Light from laptops, TVs, electronics, and energy-efficient lightbulbs may harm health, from the Harvard Health Letter
Humans once spent their nights in relative darkness. No longer. When the sun sets, TVs, computers, mobile devices, and artificial lighting burn on. The May issue of the Harvard Health Letter reports that this aspect of modern life may be great for efficiency, but not for health. At night, light throws the body's biological clock—the circadian rhythm—out of whack. Sleep suffers. The combination of poor sleep and exposure to artificial light exposure may contribute to a number of health problems.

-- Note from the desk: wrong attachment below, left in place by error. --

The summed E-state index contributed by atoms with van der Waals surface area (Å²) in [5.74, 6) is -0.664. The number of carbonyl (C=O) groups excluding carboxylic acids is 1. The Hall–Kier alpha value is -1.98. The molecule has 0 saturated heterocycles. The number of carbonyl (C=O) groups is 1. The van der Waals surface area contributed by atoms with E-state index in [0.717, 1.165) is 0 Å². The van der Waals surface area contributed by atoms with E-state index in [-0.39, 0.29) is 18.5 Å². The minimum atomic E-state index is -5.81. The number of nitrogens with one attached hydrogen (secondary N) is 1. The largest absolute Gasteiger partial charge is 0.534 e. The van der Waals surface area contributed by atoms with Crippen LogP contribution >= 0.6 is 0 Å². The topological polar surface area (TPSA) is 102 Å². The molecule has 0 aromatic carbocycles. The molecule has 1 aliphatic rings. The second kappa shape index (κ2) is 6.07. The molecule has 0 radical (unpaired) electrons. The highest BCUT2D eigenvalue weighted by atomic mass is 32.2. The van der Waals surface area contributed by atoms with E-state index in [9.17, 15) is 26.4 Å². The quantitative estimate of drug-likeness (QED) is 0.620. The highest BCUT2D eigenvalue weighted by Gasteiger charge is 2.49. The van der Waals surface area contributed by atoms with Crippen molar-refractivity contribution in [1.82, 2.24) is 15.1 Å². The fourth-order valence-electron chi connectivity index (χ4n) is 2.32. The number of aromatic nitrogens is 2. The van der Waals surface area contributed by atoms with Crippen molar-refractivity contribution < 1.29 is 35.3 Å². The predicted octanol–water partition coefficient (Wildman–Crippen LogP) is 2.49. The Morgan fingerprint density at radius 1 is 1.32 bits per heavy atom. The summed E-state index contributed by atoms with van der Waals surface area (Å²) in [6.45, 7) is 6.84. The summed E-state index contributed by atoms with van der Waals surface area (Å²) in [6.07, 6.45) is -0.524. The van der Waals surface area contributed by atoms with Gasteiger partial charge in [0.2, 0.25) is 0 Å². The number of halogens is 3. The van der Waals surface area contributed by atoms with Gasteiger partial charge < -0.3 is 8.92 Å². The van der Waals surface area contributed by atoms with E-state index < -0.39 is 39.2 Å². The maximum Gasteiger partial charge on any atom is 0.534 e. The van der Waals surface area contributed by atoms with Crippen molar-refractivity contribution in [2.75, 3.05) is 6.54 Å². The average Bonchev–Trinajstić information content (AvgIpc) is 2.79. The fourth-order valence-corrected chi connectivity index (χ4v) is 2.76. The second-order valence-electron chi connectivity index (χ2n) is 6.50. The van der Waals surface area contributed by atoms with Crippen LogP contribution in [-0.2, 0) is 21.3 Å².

Studies have linked working the night shift and getting exposed to light at night to several types of cancer (including breast and prostate cancer), diabetes, heart disease, and obesity. It's not exactly clear why nighttime light exposure seems to be problematic. It could be because exposure to light at night curbs the secretion of melatonin, a hormone that influences circadian rhythms.